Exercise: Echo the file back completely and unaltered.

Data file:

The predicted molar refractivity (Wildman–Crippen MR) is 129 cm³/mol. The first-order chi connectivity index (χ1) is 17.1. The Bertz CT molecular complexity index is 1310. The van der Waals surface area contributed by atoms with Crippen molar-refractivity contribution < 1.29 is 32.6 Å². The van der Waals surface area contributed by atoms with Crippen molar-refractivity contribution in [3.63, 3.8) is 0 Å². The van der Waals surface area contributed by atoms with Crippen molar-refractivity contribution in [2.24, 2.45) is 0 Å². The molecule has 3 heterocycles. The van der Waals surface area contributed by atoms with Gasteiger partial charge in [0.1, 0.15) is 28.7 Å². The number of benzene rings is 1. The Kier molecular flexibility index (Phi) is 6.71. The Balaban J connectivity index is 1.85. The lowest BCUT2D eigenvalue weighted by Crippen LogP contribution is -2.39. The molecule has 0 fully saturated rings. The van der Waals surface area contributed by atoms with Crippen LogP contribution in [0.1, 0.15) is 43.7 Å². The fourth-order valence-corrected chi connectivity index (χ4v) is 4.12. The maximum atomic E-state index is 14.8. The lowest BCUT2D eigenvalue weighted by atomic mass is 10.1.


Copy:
The predicted molar refractivity (Wildman–Crippen MR) is 129 cm³/mol. The first-order chi connectivity index (χ1) is 17.1. The Bertz CT molecular complexity index is 1310. The van der Waals surface area contributed by atoms with Crippen molar-refractivity contribution < 1.29 is 32.6 Å². The van der Waals surface area contributed by atoms with Crippen molar-refractivity contribution in [3.63, 3.8) is 0 Å². The van der Waals surface area contributed by atoms with Crippen molar-refractivity contribution in [2.24, 2.45) is 0 Å². The molecule has 3 heterocycles. The van der Waals surface area contributed by atoms with Gasteiger partial charge in [0.1, 0.15) is 28.7 Å². The number of benzene rings is 1. The Kier molecular flexibility index (Phi) is 6.71. The Balaban J connectivity index is 1.85. The lowest BCUT2D eigenvalue weighted by Crippen LogP contribution is -2.39. The molecule has 0 fully saturated rings. The van der Waals surface area contributed by atoms with Crippen LogP contribution in [0.1, 0.15) is 43.7 Å². The fourth-order valence-corrected chi connectivity index (χ4v) is 4.12. The maximum atomic E-state index is 14.8. The lowest BCUT2D eigenvalue weighted by atomic mass is 10.1.